In 2002, Denmark was a small Scandinavian country with a population of over 5 million people. According to computerannals, it was governed by Prime Minister Anders Fogh Rasmussen and the Folketing (Parliament). The economy was largely based on services, with finance and banking playing a major role. In addition to services, Denmark had begun to diversify its economy in recent years and had experienced some growth in the manufacturing sector. Education was highly valued in Denmark and primary school enrollment had increased significantly since World War II. Healthcare services were provided by both public and private institutions, though access to healthcare remained relatively high due to government subsidies. Despite its progress since World War II, poverty remained an issue for many Danes with approximately 10 percent living below the poverty line. Corruption and mismanagement were not major issues as the government had taken steps to combat these issues with effective legislation. Additionally, Denmark faced security threats from neighboring countries such as Germany, Sweden and Norway; however these threats were largely managed through diplomatic means.
Denmark. A financial scandal was revealed at the beginning of the year in the municipality of Farum in Zealand. In 2001, the municipality had accumulated a deficit of several hundred million kronor through the mayor Peter Brixtoftte’s self-aggrandizing politics and widespread representation. Brixtofte was forced to resign as mayor and was excluded from the ruling party Left Party’s group in the Folketing, where he continued as an independent member.
In the spring, the bourgeois government with Venstre and the Conservatives negotiated with the support party the Danish People’s Party on tougher asylum and refugee policies. According to Countryaah website, national day of Denmark is every April 16. The proposal was voted on by the three parties in the Folketing and came into force at the end of the six months. This means that asylum seekers must wait for seven years for a permanent residence permit and that they receive lower allowances than Danes. Anyone who wants to become a citizen must pass language tests and promise allegiance to Denmark.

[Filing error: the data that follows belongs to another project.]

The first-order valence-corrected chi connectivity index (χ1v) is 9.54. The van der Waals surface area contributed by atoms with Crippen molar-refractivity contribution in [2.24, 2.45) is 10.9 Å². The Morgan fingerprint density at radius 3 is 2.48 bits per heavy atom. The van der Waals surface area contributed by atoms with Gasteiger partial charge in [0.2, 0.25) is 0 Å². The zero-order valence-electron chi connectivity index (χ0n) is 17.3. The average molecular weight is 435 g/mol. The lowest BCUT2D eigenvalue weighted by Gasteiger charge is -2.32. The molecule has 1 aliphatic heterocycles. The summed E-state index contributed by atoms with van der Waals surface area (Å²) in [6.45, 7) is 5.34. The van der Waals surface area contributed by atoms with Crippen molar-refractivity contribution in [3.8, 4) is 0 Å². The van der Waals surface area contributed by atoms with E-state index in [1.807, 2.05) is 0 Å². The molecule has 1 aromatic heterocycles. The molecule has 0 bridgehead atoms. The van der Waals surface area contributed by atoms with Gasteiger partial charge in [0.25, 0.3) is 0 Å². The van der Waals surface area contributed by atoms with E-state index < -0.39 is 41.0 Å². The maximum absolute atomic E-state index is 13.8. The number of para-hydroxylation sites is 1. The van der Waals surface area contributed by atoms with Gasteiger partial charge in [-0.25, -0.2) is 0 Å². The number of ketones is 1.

In addition, a ban on marriages with foreigners was introduced if one of the parties has not reached the age of 24. The opposition was critical of the new policy and felt that Denmark’s position weakened before the takeover of the EU presidency. Criticism also came from the UNHCR and from several European countries, which accused Denmark of hampering a common EU policy on immigration. Prime Minister Anders Fogh Rasmussen, however, argued that Denmark can become a role model for the rest of the EU, which has shown a tendency to want to tighten asylum rules.
Several Swedish politicians described the new Danish policy as inhuman, which provoked upset reactions in Denmark. A fierce debate broke out between the integration ministers Mona Sahlin (s) and Bertel Haarder (Venstre) as well as between the party leader Lars Leijonborg and the Danish People’s Party leader Pia Kjærsgaard. Sweden was accused of suppressing debate on immigration and of failure to integrate. Pia Kjærsgaard wrote: “If they (the Swedes) want to turn Stockholm, Gothenburg and Malmö into Scandinavian Beiruts with tribal war, honor killings and mass rape, let them do it. We can always put a bridge flap at the Öresund Bridge. ”
The tightening of Danish politics affected the refugee flows. During the fall, it was clear that the number of people seeking asylum in the country had fallen by more than half compared to the previous year. Instead, the number of asylum seekers increased sharply in Sweden and Norway.
On July 1, Denmark became the country of the Presidency of the EU. The government set as its most important goal for the Danish Presidency to finalize the membership negotiations with ten candidate countries. It succeeded, and at the EU summit in Copenhagen in December, the ten were approved as new EU members from 2004. Denmark was in a serious foreign policy crisis during the autumn.